Manufacturing Technologies

Final introduction of the 1980s emerged a variety of manufacturing technologies known as Rapid Prototyping and Manufacturing (RP & M). These new technologies can generate physical objects from a computer model created in a CAD system. All these technologies have in common an important fact, the generated object is obtained by adding material, not deleting. This is because they are based on the techniques of manufacturing layered (Layer Manufacturing Technologies). The ability of visualization of three-dimensional designs, the decrease in the time required to produce prototypes, the reduction of costs associated with the Elimination of redesigns in the early stages of design, geometric freedom, parts are some of the advantages offered by these processes. However one of the disadvantages posed by materials of sintered is that the material in powder not sintered during the process can be reused only a limited number of cycles, since during the phase of warming in the camera of sintered, said material it loses properties and is discarded. The material remains at a temperature near the melting for more or less long depending on the size of the piece to build. This makes some fractions of the polymer are decomposing and some additives will degrade.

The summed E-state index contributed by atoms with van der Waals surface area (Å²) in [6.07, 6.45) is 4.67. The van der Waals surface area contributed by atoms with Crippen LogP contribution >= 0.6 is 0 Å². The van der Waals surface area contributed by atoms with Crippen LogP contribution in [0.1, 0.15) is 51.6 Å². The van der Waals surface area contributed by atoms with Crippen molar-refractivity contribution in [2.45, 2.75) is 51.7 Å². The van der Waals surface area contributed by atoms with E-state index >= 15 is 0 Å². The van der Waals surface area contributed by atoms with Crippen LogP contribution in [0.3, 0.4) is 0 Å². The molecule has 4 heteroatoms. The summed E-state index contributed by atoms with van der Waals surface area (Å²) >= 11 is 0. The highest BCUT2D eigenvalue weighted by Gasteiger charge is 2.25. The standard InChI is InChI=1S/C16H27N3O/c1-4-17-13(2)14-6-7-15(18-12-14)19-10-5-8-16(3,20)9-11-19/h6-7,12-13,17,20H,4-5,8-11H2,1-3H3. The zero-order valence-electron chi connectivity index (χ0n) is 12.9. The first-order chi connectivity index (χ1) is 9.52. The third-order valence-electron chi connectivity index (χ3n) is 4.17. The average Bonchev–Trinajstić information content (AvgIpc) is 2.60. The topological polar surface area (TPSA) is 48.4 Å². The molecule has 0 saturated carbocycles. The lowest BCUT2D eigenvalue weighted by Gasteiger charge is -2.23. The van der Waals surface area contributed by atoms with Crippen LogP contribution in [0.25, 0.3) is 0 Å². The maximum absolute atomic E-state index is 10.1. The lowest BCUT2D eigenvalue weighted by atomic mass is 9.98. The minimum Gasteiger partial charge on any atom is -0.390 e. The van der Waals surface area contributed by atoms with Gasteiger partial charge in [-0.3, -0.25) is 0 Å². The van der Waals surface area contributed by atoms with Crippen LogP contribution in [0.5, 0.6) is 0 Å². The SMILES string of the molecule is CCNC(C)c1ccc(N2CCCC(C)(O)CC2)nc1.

This material is mixed with Virgin material in a certain proportion however after about 15-20 cycles is discarded, with the consequent economic cost that this entails, and the environmental impact that generates. In order to obtain a more efficient use of the material in order to minimize their consumption and optimize the frequency of replenishment of the Virgin material has been developed a systematic method for determining loss of properties and its potential for reuse. This methodology is based on the determination of the MFI of the material not sintered during the process of SLS. Previous studies claim that the MFI is quick and simple method for measuring the pace of degradation of dust due to the SLS process.